We’re a convenience company and we’re going to continue to invest in the most convenient ways to shop our products, and so we think the digital customer experience will continue to grow.

 

Other things that we’re working on include a new food program that’s going to improve our offerings – sandwiches and salads and things like this. In the next five years we expect Kum & Gos everywhere to have a more modern, healthy, fresh food offering. That will be a game changer for our customers in terms of the quality of food and customization that they’ll be able to get at a Kum & Go.


Is Kum & Go looking at adding a lot of stores outside of Iowa? 

We’re currently at about 410 stores in 11 states and we will build between 20 and 30 stores a year for the next five years. We will be building in Iowa, for sure, but we’ll also be building in new markets – which will be named soon – as well as growing in our existing markets: Omaha, Denver, Colorado Springs. Any market that we currently have a presence in, we will be adding to over the next five years.


How many of those new additions will be walk-up stores like the one in downtown Des Moines?

We have three walk-up stores open now – one in Des Moines, one in Ames and one in Omaha. We have two more that will open in the next three months, which are in the city of Denver. And from there, we’re going to evaluate. When we decided to go forward with this two years ago, we said, “Let’s do a five-store test, and let’s see if we want to make five, 25, 55, or just keep it at five.”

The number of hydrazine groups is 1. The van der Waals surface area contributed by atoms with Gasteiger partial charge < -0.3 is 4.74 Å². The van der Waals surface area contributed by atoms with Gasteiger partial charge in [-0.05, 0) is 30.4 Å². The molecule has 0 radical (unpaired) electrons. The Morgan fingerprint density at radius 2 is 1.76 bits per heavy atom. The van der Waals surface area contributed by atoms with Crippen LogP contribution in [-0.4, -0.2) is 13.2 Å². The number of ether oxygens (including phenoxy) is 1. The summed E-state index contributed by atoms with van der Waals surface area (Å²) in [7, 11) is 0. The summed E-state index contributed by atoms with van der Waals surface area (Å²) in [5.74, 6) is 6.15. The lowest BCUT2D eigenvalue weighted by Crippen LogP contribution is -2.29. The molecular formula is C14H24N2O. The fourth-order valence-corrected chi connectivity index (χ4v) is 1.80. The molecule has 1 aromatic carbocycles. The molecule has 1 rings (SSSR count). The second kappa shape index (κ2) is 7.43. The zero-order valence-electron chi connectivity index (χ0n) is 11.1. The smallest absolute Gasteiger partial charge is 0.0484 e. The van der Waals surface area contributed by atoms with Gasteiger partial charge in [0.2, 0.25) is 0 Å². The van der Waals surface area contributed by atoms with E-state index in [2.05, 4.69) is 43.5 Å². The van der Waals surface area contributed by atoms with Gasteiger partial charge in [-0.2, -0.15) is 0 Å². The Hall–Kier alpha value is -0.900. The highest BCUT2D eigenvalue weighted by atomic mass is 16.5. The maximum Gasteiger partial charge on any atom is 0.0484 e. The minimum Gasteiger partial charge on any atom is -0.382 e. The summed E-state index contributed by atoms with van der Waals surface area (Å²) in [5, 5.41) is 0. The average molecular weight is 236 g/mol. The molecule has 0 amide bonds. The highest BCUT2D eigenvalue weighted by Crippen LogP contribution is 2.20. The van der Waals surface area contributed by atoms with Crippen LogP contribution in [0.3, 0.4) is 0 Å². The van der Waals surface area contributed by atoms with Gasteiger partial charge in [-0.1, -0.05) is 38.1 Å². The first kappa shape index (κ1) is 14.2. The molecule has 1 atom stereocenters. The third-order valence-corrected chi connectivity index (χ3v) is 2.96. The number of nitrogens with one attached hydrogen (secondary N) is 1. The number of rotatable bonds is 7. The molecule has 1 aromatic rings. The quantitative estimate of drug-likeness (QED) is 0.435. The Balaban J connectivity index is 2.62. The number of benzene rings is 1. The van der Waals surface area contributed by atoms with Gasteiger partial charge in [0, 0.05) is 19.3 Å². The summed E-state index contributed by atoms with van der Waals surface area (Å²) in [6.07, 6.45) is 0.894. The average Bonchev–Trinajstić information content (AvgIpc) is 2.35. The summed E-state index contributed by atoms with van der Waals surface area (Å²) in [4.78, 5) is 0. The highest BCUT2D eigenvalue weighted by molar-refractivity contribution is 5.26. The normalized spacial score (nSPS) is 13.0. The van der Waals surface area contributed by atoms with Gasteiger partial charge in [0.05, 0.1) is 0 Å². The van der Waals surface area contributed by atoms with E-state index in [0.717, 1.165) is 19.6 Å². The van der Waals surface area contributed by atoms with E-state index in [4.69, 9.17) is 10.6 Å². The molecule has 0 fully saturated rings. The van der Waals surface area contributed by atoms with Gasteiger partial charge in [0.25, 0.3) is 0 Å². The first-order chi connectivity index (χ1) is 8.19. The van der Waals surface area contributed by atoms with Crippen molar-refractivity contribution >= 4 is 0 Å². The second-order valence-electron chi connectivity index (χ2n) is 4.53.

We’re almost through this initial rollout and certainly the pandemic has skewed the data in terms of our ability to get a good read on what we’ve got with this model. 

 

The good news is that the public reception and response has been really positive. I got a lot of positive feedback on our store downtown and also for our stores in Ames and Omaha. That part is checking out well and we’ll continue to evaluate. 





We’re slowly moving away from gas-powered vehicles. What is Kum & Go doing to offer more electric vehicle charging stations? 

We currently have electric charging stations in 15 to 20 locations. We’ve also got plans and contracts in place to grow that number.

[A portion of the Volkswagen fraud settlement fine was set aside] to support electric infrastructure and they distributed that money to state governments. We have worked with all of the state governments that have initiated that process in our footprint to be a partner as they look to expand the EV infrastructure. Colorado is and was the most advanced state where we operate in terms of electric vehicle demand and infrastructure.

 

We were in place to roll out a series of installations in Colorado in 2020, and then the pandemic hit. … It’s only a matter of time before things kick back off again. We’ll continue to seek partnerships for the build-out of the electric vehicle chargers and that infrastructure.